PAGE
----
Languages of Security in the Asia-Pacific

College of Asia and the Pacific, Australian National University

Languages of Security in the Asia-Pacific header image 2

Indonesian – Kedaulatan

May 27th, 2011 · No Comments · Indonesian, Sovereignty


Relates to sovereignty; authority

‘Kedaulatan rakyat’ (people’s sovereignty) is placed in a supreme position in the Indonesian constitution.  Interestingly, the word daulat originates from a feudalistic context, i.e. expression of deference to nobility.  It transforms into a keyword for Indonesian revolution when it is made into an intransitive verb berdaulat (sovereign, independent). The word lost its popularity during Suharto’s New Order regime, as the people (rakyat) lost their political leverage vis-à-vis the state.  This was exacerbated by the association of the practice of daulat rakyat (people’s power) with the communist party as communist farmer and labour organisations reclaimed (mendaulat) and redistributed lands during the 1960s. During the revolution and Sukarno’s Old Order era, it was popularly used also as a transitive verb, mendaulat, which means ‘to spontaneously endow someone with authority” or “to force someone to do something’.  In the late 1990s, the transitive meaning of daulat was revived by NGO and pro-democracy activists to restore the people’s power (daulat rakyat) by reclaiming their rights and resources.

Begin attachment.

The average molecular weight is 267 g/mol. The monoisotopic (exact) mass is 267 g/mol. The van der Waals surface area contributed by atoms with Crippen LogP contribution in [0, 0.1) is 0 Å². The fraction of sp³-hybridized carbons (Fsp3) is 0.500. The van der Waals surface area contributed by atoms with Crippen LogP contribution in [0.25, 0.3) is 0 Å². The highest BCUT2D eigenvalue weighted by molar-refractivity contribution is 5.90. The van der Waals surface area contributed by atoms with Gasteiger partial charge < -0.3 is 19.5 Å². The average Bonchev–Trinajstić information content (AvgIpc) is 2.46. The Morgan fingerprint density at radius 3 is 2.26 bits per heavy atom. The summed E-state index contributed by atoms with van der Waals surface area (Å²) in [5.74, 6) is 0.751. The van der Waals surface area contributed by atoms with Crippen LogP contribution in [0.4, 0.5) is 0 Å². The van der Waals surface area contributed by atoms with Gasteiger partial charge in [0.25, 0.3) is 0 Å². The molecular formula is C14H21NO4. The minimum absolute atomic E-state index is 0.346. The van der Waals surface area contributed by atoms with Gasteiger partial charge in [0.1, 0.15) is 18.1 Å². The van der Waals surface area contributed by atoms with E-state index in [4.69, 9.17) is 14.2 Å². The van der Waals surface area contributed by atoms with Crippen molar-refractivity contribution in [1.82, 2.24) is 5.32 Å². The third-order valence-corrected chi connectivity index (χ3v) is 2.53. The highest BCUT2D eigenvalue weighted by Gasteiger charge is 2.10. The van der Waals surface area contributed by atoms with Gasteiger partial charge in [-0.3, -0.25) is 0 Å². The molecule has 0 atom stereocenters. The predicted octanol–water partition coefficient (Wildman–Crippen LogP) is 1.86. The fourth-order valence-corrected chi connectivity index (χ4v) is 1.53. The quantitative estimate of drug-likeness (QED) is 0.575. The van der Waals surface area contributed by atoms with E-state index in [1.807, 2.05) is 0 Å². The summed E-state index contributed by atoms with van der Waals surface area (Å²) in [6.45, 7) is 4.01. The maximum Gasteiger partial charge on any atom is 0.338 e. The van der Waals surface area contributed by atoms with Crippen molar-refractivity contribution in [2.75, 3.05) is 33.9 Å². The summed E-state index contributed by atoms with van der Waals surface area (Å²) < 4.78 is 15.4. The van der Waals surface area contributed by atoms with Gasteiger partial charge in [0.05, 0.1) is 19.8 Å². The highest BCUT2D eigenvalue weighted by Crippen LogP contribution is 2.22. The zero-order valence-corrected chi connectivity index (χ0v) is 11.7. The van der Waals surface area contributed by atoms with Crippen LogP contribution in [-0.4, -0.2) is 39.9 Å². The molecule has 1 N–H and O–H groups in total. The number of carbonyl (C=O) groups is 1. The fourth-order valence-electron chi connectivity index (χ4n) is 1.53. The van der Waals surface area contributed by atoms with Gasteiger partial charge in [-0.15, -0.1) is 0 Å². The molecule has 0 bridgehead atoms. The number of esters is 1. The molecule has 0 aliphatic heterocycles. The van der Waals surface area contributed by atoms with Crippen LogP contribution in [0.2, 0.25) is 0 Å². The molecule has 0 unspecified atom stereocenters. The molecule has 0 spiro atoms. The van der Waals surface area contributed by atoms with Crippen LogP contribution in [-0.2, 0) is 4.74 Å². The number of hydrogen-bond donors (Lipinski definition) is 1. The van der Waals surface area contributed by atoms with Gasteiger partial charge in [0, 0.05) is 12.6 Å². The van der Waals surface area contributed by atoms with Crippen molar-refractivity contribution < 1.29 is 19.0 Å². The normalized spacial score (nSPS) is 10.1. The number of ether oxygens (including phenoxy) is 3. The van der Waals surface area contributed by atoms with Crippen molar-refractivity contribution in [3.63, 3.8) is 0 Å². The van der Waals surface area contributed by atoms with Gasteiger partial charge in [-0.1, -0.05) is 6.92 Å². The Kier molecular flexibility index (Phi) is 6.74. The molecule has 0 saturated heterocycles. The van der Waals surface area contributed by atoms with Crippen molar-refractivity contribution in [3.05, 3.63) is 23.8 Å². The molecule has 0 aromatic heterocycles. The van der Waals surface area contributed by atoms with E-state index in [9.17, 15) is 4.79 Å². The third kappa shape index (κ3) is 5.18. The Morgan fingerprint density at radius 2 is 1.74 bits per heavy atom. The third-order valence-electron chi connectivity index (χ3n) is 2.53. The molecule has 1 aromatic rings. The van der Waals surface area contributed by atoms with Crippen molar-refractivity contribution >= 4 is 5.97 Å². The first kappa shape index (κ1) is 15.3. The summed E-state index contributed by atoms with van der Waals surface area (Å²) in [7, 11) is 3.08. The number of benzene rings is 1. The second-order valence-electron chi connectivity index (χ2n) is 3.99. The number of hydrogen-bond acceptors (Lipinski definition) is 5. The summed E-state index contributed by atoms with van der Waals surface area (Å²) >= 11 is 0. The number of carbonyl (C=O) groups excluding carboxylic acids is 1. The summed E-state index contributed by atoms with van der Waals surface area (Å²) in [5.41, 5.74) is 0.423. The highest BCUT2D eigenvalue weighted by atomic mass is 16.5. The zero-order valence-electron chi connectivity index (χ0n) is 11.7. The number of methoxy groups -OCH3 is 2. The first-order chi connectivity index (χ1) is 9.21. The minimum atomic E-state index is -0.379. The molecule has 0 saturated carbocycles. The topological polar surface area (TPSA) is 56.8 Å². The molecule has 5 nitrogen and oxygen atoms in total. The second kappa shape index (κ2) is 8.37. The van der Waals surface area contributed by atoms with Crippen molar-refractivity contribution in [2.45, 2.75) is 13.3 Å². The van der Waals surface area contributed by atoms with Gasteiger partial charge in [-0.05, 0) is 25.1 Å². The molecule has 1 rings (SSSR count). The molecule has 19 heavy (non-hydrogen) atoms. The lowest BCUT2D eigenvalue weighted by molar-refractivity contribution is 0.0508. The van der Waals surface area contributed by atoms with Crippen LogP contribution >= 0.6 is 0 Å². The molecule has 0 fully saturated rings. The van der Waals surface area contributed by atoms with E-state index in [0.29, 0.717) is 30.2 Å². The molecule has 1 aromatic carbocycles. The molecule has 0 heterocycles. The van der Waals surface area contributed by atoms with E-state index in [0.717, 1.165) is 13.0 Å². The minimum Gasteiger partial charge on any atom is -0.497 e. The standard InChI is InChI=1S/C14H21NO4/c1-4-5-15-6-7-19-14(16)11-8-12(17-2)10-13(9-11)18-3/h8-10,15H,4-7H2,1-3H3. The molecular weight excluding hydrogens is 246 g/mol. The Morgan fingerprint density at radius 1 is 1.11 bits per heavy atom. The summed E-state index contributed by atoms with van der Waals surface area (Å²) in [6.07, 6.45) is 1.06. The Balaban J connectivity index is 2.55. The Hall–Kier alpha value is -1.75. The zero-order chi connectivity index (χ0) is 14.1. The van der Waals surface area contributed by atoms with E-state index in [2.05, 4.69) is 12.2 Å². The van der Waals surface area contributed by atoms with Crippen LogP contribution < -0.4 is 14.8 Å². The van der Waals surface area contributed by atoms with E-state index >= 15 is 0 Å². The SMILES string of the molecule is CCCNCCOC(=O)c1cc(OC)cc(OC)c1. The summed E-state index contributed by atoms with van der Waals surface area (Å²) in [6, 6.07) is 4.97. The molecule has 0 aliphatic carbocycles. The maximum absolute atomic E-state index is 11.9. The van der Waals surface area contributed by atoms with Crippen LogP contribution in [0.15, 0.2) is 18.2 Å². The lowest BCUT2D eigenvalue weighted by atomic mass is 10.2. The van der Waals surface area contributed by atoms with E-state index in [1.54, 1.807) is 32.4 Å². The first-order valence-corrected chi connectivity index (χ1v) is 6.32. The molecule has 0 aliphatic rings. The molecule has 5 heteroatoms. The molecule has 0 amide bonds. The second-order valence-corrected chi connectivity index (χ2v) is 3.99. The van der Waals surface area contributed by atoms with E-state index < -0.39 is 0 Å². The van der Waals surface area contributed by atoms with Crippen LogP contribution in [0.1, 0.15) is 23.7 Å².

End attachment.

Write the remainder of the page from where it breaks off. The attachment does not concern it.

The explanation above suggests that the term kedaulatan (sovereignty) operates in two terrains.  In the case of Indonesian political culture, sovereignty refers to kedaulatan rakyat involving the power struggles between state and society in which the marginalized society lost and reclaimed its sovereignty from state domination. By contrast, in foreign policy it is kedaulatan negara (state’s sovereignty) that is the focus of concern, in the context for example of ASEAN’s non-intervention condition.



No Comments so far ↓

There are no comments yet...Kick things off by filling out the form below.

Leave a Comment